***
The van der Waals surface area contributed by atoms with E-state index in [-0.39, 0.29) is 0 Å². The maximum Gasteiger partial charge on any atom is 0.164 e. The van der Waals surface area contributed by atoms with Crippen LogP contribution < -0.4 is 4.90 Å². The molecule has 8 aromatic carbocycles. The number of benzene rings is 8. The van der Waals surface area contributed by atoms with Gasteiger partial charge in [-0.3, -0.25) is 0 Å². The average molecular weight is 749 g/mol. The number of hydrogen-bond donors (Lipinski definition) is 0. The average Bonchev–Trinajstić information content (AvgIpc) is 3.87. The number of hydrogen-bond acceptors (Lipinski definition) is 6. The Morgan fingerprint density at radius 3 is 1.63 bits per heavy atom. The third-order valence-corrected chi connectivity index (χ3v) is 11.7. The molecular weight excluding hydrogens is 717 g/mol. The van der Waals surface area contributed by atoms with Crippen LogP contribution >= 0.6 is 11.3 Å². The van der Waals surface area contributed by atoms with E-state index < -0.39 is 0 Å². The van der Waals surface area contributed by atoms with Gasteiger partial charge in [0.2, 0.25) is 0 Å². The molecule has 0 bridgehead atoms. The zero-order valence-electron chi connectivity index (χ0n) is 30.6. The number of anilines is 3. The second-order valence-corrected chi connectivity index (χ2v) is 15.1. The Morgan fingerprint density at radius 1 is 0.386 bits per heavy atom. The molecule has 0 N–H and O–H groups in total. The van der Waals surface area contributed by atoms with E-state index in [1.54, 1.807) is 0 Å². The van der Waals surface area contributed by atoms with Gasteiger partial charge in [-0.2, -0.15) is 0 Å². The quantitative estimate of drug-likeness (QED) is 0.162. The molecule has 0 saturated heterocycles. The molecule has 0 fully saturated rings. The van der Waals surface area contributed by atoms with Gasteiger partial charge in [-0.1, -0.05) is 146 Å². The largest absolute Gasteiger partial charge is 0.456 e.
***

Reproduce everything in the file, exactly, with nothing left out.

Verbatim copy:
The van der Waals surface area contributed by atoms with E-state index in [-0.39, 0.29) is 0 Å². The maximum Gasteiger partial charge on any atom is 0.164 e. The van der Waals surface area contributed by atoms with Crippen LogP contribution < -0.4 is 4.90 Å². The molecule has 8 aromatic carbocycles. The number of benzene rings is 8. The van der Waals surface area contributed by atoms with Gasteiger partial charge in [-0.3, -0.25) is 0 Å². The average molecular weight is 749 g/mol. The number of hydrogen-bond donors (Lipinski definition) is 0. The average Bonchev–Trinajstić information content (AvgIpc) is 3.87. The number of hydrogen-bond acceptors (Lipinski definition) is 6. The Morgan fingerprint density at radius 3 is 1.63 bits per heavy atom. The third-order valence-corrected chi connectivity index (χ3v) is 11.7. The molecular weight excluding hydrogens is 717 g/mol. The van der Waals surface area contributed by atoms with Crippen LogP contribution >= 0.6 is 11.3 Å². The van der Waals surface area contributed by atoms with E-state index < -0.39 is 0 Å². The van der Waals surface area contributed by atoms with Gasteiger partial charge in [0.2, 0.25) is 0 Å². The molecule has 0 bridgehead atoms. The zero-order valence-electron chi connectivity index (χ0n) is 30.6. The number of anilines is 3. The second-order valence-corrected chi connectivity index (χ2v) is 15.1. The Morgan fingerprint density at radius 1 is 0.386 bits per heavy atom. The molecule has 0 N–H and O–H groups in total. The van der Waals surface area contributed by atoms with E-state index in [1.54, 1.807) is 0 Å². The van der Waals surface area contributed by atoms with Gasteiger partial charge in [-0.2, -0.15) is 0 Å². The quantitative estimate of drug-likeness (QED) is 0.162. The molecule has 0 saturated heterocycles. The molecule has 0 fully saturated rings. The van der Waals surface area contributed by atoms with Gasteiger partial charge in [-0.1, -0.05) is 146 Å². The largest absolute Gasteiger partial charge is 0.456 e.